Thursday, July 23, 2015

Winds of Summer

Finally finished The Wind Rises during breakfast this morning. Jiro (English voice of Joseph Gordon-Levitt) is a young man who is in love with airplanes. He's too nearsighted to become a pilot, so, inspired by an Italian airplane designer (Stanley Tucci) who keeps appearing in his dreams, he sets out to become an aeronautical engineer. This, however, is Japan between the World Wars. It's still very much a backwards country, where oxen pull airplanes to the hangers. Jiro meets a young girl named Naoko (Emily Blunt) on a train  and helps her and her nurse out during the devastating Tokyo earthquake of 1923.

He spends the next ten years working for Kurokawa (Martin Short), a short, grouchy fellow whose hair always seems to be two steps from taking off. Kurokawa gradually comes to respect Jiro, even sending him to Germany to study their advanced designs. Jiro finally meets Naoko again at a hotel back in Japan. Though they spend a happy summer together, he discovers she has tuberculosis and may only live a few months. He insists on marrying her, despite the protest of Kurokawa and Jiro's sister Kayo (Mae Whitman). Jiro, however, is hard at work on a new plane design for the coming war. Even as the design proves to be a success, the moment is marred by tragedy...

I loved this movie. I thought this was one of the most touching, sweet, and thoughtful animated films I ever saw. I also enjoy learning about 20th century history, and it was nice to see the 20's and 30's from a different perspective than you normally do in the US. This was nominated for an Oscar for Best Animated Film in 2014 and probably only lost because it was competing with Frozen. (I love that one, too - talk about your impossible choices!)

I will point out that first of all, this movie is not appropriate for children. There's a lot of talk of war, the real-life Tokyo earthquake and all the devastation it caused, the Great Depression, Nazi Germany, and the main female character coughs up blood at one point. Second, Jiro is building planes that ultimately killed a lot of people, both Japanese and American, even if he didn't like it. Third, though I found the love story to be touching, a lot of people thought it was tacked on and a little too melodramatic. Also, the biopic part is quite fictionalized. (For one thing, in real life, Jiro was apparently neither a smoker, nor had a dying wife.)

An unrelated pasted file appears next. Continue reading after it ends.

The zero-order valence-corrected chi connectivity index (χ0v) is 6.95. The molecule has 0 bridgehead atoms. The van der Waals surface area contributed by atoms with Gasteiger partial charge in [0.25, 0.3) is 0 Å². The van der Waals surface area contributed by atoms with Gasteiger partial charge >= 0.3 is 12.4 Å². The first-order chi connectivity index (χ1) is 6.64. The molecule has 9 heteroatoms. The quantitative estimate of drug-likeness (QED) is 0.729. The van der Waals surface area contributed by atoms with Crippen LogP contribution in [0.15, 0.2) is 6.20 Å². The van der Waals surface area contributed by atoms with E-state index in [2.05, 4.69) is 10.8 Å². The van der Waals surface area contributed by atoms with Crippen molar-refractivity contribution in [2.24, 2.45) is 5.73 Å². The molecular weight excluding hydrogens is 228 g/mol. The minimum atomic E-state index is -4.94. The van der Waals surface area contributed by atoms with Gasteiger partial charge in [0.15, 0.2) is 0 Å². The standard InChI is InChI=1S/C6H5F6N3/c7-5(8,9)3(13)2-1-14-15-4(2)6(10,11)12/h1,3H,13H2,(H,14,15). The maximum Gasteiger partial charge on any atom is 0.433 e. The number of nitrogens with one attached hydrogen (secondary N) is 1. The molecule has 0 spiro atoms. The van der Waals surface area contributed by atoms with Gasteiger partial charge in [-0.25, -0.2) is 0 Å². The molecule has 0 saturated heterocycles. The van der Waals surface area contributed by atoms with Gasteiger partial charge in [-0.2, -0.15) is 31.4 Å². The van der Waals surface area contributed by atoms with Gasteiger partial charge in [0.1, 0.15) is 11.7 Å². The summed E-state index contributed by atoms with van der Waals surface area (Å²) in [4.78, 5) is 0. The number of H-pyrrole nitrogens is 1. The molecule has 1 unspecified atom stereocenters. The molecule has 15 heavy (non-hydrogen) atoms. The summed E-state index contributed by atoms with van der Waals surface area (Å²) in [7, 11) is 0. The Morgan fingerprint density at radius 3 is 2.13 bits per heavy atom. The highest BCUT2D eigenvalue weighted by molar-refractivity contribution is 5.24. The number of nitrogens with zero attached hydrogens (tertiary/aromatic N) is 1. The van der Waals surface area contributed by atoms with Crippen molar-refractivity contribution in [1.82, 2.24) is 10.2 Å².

If you enjoy other Studio Ghilbi work, animation that skewers more towards adults, the history of Japan or the 20th century or airplane design, or just a good old-fashioned tragic romance, I highly recommend the last work of Hayao Miyazaki and his groundbreaking studio. It may not be fantasy, but it's beautiful work nevertheless.

Spent the rest of the morning and early afternoon working on my fanfiction. Scott convinces the rest of the acting troupe to dress as ghosts to scare the goons off. Thankfully, the goons aren't too bright, and they pull it off. They run right to their boss to tell him what they saw. Pruitt's not too happy that his stepson seems to be alive. He wants his boys to try again, maybe a little more subtle this time...

Work was exactly the same as yesterday - steady early on, quiet later. I'm hoping things will pick up a bit this weekend and next week as we get closer to the beginning of the month. Besides, it was another gorgeous day, sunny and a bit warmer, but not nearly as hot or humid as Monday. This was hardly a day to go shopping. My relief was actually a bit early, and I was in and out with no problems.

When I got home, I made scrambled eggs with cheese, tomatoes, and mushrooms for dinner, then made my favorite one-bowl Fudgy Brownies recipe. Ran the first half of the series finale of Wonder Woman as I worked. Diana Prince has her hands full dealing with a missing orphan and a wealthy industrialist who wants to buy an amusement park to use as the base of his spying operations. A strange monster-like figure seems to be lurking under the roller coaster, stopping the industrialist's plans. Wonder Woman has to find out who "The Phantom of the Roller Coaster" is, before the kid or anyone else gets into trouble.

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